Health & Science

How Transgender Youth Health Care Bills Also Target Intersex Kids In Texas

The same bills that ban certain procedures on transgender kids and teens would allow them to be performed on intersex kids in Texas.

Alicia Roth Weigel at the Texas State Capitol Rotunda.

Texas lawmakers have made legislating transgender health care a high-profile priority during this session. Some of the bills making their way through the legislature include bills that legislate whether transgender kids and teenagers can access gender affirming treatments and procedures.

But that's not the only group of kids addressed in these bills.

Intersex Texans have also been protesting Senate Bill 1646, which would allow for these same procedures to be performed on intersex children without their informed consent.

“Intersex” is an umbrella term for people born with sex characteristics that fall outside the binary definitions of “male” and “female.” While there are no exact numbers on how many people are born intersex, many researchers have estimated nearly 2% of the world’s population is born on the spectrum between male and female. That includes hormones, chromosomes, internal sex organs like ovaries or testes, genitals, and other sex characteristics.

“Two percent — that’s the same percentage of people in the world born with red hair,” said Alicia Roth Weigel, an intersex advocate and member of Austin's Human Rights Commission. “I like to tell people, if you’ve ever met a redhead, you’ve definitely met an intersex person. You just likely did not know it.”

Weigel spoke to Houston Public Media about why these GOP-led bills are alarming to Texans like her.

Read or listen to our interview below, edited for length and clarity.

The bills seek to ban health care services like puberty blockers, hormone therapy and surgeries for trans kids. But how would that affect intersex kids?

Not just in Texas, but states across the country, these bills often include a specific loophole that pertains to intersex kids. That might be why a lot of people read these bills and don’t even realize that they're as much about intersex kids as they are about trans kids.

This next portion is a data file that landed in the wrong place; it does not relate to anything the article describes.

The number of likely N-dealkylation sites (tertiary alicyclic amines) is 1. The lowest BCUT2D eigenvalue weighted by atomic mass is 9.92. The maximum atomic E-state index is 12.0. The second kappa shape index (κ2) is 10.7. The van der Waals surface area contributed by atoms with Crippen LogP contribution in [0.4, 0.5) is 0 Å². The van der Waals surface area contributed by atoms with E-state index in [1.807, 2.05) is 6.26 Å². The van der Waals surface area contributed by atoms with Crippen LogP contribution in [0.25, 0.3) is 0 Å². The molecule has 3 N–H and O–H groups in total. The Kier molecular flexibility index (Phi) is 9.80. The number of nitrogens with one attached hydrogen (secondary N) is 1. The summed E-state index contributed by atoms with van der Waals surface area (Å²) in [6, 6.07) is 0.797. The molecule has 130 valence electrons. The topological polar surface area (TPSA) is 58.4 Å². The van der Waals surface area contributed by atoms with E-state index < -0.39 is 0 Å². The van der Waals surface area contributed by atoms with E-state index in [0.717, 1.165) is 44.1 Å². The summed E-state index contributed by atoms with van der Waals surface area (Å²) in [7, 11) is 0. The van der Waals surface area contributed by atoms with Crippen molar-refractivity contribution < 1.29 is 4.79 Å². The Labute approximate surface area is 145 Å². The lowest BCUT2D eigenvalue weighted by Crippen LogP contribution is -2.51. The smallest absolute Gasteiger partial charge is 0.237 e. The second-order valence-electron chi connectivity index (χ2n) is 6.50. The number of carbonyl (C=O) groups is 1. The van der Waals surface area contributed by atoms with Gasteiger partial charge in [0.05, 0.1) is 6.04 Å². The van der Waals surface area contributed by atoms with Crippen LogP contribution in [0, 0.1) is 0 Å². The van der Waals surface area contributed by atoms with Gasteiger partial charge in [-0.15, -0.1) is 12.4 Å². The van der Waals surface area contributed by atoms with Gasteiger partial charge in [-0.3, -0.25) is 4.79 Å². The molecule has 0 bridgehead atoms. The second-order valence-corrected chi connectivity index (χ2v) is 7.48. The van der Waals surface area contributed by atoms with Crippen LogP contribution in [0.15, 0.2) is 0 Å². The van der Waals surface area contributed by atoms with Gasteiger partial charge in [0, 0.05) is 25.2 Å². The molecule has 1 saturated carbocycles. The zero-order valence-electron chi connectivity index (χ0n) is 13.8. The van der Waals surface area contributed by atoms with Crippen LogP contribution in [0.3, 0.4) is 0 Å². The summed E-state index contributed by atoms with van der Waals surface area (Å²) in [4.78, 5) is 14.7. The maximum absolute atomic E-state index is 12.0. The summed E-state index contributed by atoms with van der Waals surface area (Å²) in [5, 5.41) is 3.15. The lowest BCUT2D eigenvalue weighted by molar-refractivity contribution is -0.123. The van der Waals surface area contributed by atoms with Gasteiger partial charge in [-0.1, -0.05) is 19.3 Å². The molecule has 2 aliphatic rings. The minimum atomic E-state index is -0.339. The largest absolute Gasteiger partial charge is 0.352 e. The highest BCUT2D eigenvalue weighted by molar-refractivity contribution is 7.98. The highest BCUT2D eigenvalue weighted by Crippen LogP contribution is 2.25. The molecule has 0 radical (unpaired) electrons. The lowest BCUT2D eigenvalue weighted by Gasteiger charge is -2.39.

These specific loopholes block gender affirming procedures for trans kids who want them, and yet force them on intersex kids who may not even be asking for them. I think that is the whole crux of this. This isn’t about logic. This isn’t about what’s healthiest for children. This is purely about what is considered normal in the eyes of Texas legislators and saying, trans kids are not "normal," so let’s block them from being able to realize their true selves, because that true self is not "normal." And yet intersex kids are born not "normal," and so let’s make sure that we can "normalize" their bodies, whether or not they’re asking for that to happen.

What has the intersex conversation surrounding these bills sounded like from your perspective?

I’m so glad that trans issues finally have a spotlight on them. It’s much deserved, it’s taken far too long. That being said, these also affect intersex people, and yet our voices are so rarely included.

This whole bill, yes, it's against trans kids, but there's pages defining intersex conditions. They talk about 46 chromosomes with under-virilization. That's me. Someone reading this bill doesn't even necessarily understand how much this attacks intersex people because there's just such a general lack of understanding and awareness of what intersex even means.

You personally have had a procedure done without your consent. How has that decision impacted the rest of your life?

In my experience, my testes would have produced testosterone just like anyone else’s testes, but my body would have naturally converted that testosterone into estrogen.

So if they would have left my testes intact, I would have developed normally. But because they did this surgery, it basically put me into hormone withdrawal as a child. The closest analogous experience I can come up with would be like menopause, so like lower bone density, mental fog, depression. I was experiencing that as a kid rather than as a 60-something-year old woman.

My parents were told by the doctors that I could get cancer in my testes one day. If you think about the experience of a parent, if you’re being told that your kid might get cancer, of course, you’re going to do whatever in your power to ensure that that doesn’t happen to keep your child safe.

That being said, the risk of getting cancer is less than 5%. I never got to have a conversation like, "hey, you know, there’s a chance that you might get cancer one day." You know, that conversation never happened. So they took away my right to decide when and whether to have children. They took away my ability to exist in the world without the need for supplemental hormones to stay healthy. So they really just took away my body autonomy. By making this life-altering and medically unnecessary decision without my consent, they changed the trajectory of my entire life when I was less than a year old.

Subscribe to Today in Houston

Fill out the form below to subscribe our new daily editorial newsletter from the HPM Newsroom.

* required

Share